Taking the Mystery Out of the Criminal Process
While criminal cases can track many different ways through our judicial system, this article explains the typical path of a criminal case.
Most criminal cases begin when an individual is arrested by a police officer. This arrest is based on the officer’s belief that there is evidence that the person committed a crime. The person arrested, who is called the defendant in the judicial system, is taken to jail.
Once in jail, the defendant has a bond set on most offenses. The defendant can either post that bond, which means the defendant provides a financial guarantee to come to court, or remain in jail. To post the bond, there are typically three options: post the bond in cash, use a bonding company, or post a property bond.
While the defendant is dealing with the issue of posting bond, the arresting officer will seek an arrest warrant, which requires the officer to present a very low standard of evidence to a judge. That judge will decide whether the warrant should be issued. While it may seem unusual to arrest someone without a warrant, an officer is allowed to immediately arrest someone who they believe committed a crime.
Once the defendant posts bond, he or she is given a court date. That first court date is the arraignment, which is where the defendant is informed of the formal charges. It is also the defendant’s first opportunity to enter a plea of guilty or not guilty.
Between the time of posting bond and the arraignment, the prosecutor, who is the attorney that works for the state, will review the information the prosecutor’s office has about the case to determine what charges the prosecutor thinks are appropriate. The prosecutor will prepare a formal document, which informs the defendant of the formal charges. These formal charges can be the same ones the defendant was arrested for, or they can be different, which means there could also be additional charges. Even after the formal charges are prepared, the prosecutor can modify, add, or remove charges, so long as it is done within the time allowed by the law. This can create confusion for defendants that are charged with different crimes than what they were arrested for.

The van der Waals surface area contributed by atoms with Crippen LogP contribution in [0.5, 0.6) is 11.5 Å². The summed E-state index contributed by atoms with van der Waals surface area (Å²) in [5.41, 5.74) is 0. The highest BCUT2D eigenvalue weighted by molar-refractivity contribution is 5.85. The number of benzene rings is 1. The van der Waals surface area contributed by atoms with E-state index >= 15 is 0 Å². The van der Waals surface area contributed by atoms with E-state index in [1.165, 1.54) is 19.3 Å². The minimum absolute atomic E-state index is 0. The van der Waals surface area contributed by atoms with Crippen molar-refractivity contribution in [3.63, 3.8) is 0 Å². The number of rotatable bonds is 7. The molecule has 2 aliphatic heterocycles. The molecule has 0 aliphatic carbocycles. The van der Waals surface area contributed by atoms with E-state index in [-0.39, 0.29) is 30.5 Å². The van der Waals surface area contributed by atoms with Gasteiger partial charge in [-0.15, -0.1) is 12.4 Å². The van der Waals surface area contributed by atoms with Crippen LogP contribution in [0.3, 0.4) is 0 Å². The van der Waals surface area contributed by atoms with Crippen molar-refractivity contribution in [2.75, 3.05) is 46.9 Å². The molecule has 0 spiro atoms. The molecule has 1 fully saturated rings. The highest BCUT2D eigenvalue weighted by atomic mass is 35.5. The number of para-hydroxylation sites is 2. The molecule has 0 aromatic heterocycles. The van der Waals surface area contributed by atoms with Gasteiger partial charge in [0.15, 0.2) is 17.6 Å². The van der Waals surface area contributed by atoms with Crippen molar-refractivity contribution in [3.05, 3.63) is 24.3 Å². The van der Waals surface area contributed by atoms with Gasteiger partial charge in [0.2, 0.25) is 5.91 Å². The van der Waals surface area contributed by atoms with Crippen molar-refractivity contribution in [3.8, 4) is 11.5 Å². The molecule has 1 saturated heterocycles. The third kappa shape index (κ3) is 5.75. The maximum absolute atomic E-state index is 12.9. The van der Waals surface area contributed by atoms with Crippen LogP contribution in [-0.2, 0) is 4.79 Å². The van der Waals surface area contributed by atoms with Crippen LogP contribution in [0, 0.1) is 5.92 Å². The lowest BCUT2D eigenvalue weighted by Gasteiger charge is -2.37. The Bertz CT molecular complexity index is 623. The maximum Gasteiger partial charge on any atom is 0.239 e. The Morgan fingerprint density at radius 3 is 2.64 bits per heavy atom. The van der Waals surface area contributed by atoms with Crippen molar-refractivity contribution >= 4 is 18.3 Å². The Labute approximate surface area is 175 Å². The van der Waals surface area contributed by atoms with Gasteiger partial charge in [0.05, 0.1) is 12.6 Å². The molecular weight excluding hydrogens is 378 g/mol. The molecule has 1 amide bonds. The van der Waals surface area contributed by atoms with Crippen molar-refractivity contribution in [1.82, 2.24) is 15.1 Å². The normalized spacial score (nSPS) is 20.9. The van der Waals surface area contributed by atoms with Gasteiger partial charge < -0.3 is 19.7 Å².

From the arraignment forward, the defendant has the right to enter a plea of guilty. Often, a not guilty plea is entered at arraignment to allow everyone to investigate the case and decide how to move forward. When a not guilty plea is entered, the case is set on a trial calendar.
While the case is ongoing, each side gathers evidence, consults with expert witnesses, obtains records about the officers, and reviews the evidence the opposing attorney is required to provide. Once all of this information is gathered and reviewed, the defense lawyer looks for issues to bring before the judge or to use as part of the negotiation process. Common issues are whether the questioning of the defendant was legal, the police had a legal reason to stop the defendant, or the police unlawfully seized evidence. If the issues go before the judge, then there is a hearing where the judge decides if something was done improperly. If it was done improperly, then the judge will not allow the illegally obtained evidence to be used at trial. Outside of these legal issues, the attorneys will look at whether the facts make sense, to determine whether they think the defendant would be found guilty or not guilty at trial.
Also during this time, the prosecutor and defense attorney are negotiating to see if they can resolve the case in a way that they can agree on. If they can agree, then the case is usually ended in the way everyone agrees. If they cannot agree on the punishment, but can agree on the charges, then the defendant can offer a non-negotiated guilty plea. At this type of plea, the prosecutor and defense attorney present evidence and argue for what sentence, or punishment, they think the judge should impose. After hearing from both sides, the judge will make a final decision about the punishment.
If what the defendant is guilty of is the issue that the prosecutor and defense attorney can not agree on, then there is usually a trial. That trial can either be a jury trial or judge trial.
At a jury trial, the entire jury has to agree on whether the defendant is guilty or not guilty of each charge. At a judge trial, the judge decides whether the defendant is guilty or not guilty of each charge.
If the defendant is found guilty, the judge will decide the sentence, based on what the judge heard at trial, as well as the evidence presented by each side, much like a non-negotiated plea. However, this sentence is often harsher than the defendant receives at a guilty plea.
There are appeals and other things that can happen in a case, even after a conviction, but this is the typical path of a criminal case from arrest to trial. This should not be taken as the way every case will move through the court system, which is why it is important to have a skilled attorney who can guide someone accused of a crime through the process.